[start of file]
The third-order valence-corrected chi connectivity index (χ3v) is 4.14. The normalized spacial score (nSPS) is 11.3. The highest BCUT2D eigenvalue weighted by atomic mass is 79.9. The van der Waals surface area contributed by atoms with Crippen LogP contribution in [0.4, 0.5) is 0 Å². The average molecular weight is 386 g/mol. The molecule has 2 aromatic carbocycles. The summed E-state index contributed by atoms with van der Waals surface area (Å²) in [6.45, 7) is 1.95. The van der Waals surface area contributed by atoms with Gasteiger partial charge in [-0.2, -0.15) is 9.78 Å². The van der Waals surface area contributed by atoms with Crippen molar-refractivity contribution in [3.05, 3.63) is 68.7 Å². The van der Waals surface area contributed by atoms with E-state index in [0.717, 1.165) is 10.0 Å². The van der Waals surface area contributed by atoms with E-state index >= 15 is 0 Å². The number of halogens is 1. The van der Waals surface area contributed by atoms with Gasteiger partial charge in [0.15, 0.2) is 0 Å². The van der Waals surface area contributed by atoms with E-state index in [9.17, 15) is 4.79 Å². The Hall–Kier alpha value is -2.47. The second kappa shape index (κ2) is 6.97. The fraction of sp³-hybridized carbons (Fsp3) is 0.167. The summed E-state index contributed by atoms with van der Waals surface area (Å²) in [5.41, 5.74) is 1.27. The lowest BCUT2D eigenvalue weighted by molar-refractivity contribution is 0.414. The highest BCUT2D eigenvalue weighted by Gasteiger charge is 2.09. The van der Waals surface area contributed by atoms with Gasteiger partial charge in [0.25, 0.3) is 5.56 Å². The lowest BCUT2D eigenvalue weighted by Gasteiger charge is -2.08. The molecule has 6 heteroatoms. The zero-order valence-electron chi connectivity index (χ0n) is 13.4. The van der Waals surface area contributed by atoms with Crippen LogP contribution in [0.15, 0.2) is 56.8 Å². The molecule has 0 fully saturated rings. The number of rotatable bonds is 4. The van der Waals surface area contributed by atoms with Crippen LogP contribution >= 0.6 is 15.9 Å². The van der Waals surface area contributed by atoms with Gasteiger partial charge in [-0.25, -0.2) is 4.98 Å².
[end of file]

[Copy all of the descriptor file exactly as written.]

The third-order valence-corrected chi connectivity index (χ3v) is 4.14. The normalized spacial score (nSPS) is 11.3. The highest BCUT2D eigenvalue weighted by atomic mass is 79.9. The van der Waals surface area contributed by atoms with Crippen LogP contribution in [0.4, 0.5) is 0 Å². The average molecular weight is 386 g/mol. The molecule has 2 aromatic carbocycles. The summed E-state index contributed by atoms with van der Waals surface area (Å²) in [6.45, 7) is 1.95. The van der Waals surface area contributed by atoms with Gasteiger partial charge in [-0.2, -0.15) is 9.78 Å². The van der Waals surface area contributed by atoms with Crippen molar-refractivity contribution in [3.05, 3.63) is 68.7 Å². The van der Waals surface area contributed by atoms with E-state index in [0.717, 1.165) is 10.0 Å². The van der Waals surface area contributed by atoms with E-state index >= 15 is 0 Å². The number of halogens is 1. The van der Waals surface area contributed by atoms with Gasteiger partial charge in [0.15, 0.2) is 0 Å². The van der Waals surface area contributed by atoms with E-state index in [9.17, 15) is 4.79 Å². The Hall–Kier alpha value is -2.47. The second kappa shape index (κ2) is 6.97. The fraction of sp³-hybridized carbons (Fsp3) is 0.167. The summed E-state index contributed by atoms with van der Waals surface area (Å²) in [5.41, 5.74) is 1.27. The lowest BCUT2D eigenvalue weighted by molar-refractivity contribution is 0.414. The highest BCUT2D eigenvalue weighted by Gasteiger charge is 2.09. The van der Waals surface area contributed by atoms with Gasteiger partial charge in [0.25, 0.3) is 5.56 Å². The lowest BCUT2D eigenvalue weighted by Gasteiger charge is -2.08. The molecule has 6 heteroatoms. The zero-order valence-electron chi connectivity index (χ0n) is 13.4. The van der Waals surface area contributed by atoms with Crippen LogP contribution in [0.15, 0.2) is 56.8 Å². The molecule has 0 fully saturated rings. The number of rotatable bonds is 4. The van der Waals surface area contributed by atoms with Crippen LogP contribution >= 0.6 is 15.9 Å². The van der Waals surface area contributed by atoms with Gasteiger partial charge in [-0.25, -0.2) is 4.98 Å².